Melatonin

Melatonin- For MORE Than Just Sleep

Melatonin: A powerful antioxidant for sleep, preventing disease and so much more . AUTHOR Dr. Terri DeNeui, DNP, APRN, ACNP-BC CATEGORY Melatonin SOCIAL @EVEXIASMEDICAL The hormone melatonin has long been touted for supporting a good nights sleep but does it really work? And do the benefits of melatonin stop there? If better sleep, immune system support, preventing disease or weight loss matter to you, understanding how this powerhouse antioxidant works could set the stage for better health. Along with supporting the body’s circadian rhythm, research suggests melatonin may help ward off inflammation, obesity and diseases such as cancer, diabetes, heart disease and more. Let’s take a deeper dive into how melatonin works (for sleep and disease prevention) and a closer look at melatonin supplements (dosage, side effects, etc.).

How One Nurse Practitioner Arms Her Immune System to Fight Viruses and Diseases like COVID-19

As a Doctor of Nursing Practice and former emergency room nurse, staying healthy has always been important to me. If you’re working on the front lines during the coronavirus crisis—healthcare, grocery store, sanitation, delivery workers and first responders, to name a few—I’m sure your health is a priority, too. Amid the current pandemic, people keep asking me what I do for me, my patients and my family to keep our immune systems strong. Below are my top five tips for optimizing immune system function. None of the following information should be considered to be medical advice for anyone with whom I have not established a healthcare provider-patient relationship as required by law and medically ethical practice guidelines.    AUTHOR Dr. Terri DeNeui, DNP, APRN, ACNP-BC CATEGORY COVID-19 SOCIAL @EVEXIASMEDICAL Dr. Terri’s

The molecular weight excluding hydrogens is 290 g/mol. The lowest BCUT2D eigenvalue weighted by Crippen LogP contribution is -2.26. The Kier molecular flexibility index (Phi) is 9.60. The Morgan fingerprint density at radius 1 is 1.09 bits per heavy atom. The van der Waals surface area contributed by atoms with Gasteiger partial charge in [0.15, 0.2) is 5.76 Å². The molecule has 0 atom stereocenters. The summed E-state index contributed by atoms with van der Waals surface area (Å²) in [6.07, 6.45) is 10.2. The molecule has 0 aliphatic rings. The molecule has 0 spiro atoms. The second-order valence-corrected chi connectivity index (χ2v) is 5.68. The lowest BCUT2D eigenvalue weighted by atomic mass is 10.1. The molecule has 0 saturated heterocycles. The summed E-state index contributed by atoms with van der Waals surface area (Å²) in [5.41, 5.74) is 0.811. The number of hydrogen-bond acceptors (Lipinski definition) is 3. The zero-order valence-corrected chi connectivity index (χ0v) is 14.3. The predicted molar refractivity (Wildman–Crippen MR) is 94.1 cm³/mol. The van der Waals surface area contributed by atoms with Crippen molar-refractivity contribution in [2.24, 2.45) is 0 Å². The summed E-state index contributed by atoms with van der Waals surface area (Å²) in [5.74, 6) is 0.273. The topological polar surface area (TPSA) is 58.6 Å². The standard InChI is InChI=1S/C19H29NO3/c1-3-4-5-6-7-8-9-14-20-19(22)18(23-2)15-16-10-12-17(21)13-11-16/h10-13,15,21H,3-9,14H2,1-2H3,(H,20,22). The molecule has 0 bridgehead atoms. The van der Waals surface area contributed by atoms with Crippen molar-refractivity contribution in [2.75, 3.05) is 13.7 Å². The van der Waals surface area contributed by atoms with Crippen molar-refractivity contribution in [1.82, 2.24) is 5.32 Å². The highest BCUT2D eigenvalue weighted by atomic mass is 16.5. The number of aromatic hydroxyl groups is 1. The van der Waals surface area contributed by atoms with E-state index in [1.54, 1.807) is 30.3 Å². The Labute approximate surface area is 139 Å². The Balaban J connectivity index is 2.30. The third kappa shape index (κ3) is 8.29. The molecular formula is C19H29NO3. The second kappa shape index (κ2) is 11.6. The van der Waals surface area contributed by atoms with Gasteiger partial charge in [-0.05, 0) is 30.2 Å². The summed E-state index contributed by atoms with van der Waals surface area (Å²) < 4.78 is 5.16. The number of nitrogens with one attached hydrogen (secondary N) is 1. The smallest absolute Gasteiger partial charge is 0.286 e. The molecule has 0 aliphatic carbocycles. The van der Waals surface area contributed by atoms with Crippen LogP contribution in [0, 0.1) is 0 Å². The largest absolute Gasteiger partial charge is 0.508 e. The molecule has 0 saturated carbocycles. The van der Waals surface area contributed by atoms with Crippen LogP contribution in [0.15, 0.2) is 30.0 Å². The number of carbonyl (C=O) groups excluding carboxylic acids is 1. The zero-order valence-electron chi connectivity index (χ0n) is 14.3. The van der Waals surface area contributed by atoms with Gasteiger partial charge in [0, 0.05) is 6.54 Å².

The Holidays: A SAD(Seasonal Affective Disorder) State of Affairs

When the days get shorter and the temperature turns cooler, most people put on a sweater and add another log on the fire. Others, however, find it difficult to even get out of bed. This winter depression is widespread and it can often be debilitating.   Mental health practitioners have a medical term for this type of depression which is related to the change in the season. It is called Seasonal Affective Disorder (SAD) and, according to the Mayo Clinic, an estimated 5 percent of the population experience symptoms such as: Irritability Tiredness or low energy Problems getting along with other people Hypersensitivity to rejection Heavy, "leaden" feeling in the arms or legs Oversleeping Appetite changes, especially a craving for foods high in carbohydrates Weight gain American Family Physician notes that women are more likely to experience SAD than men. When this condition is

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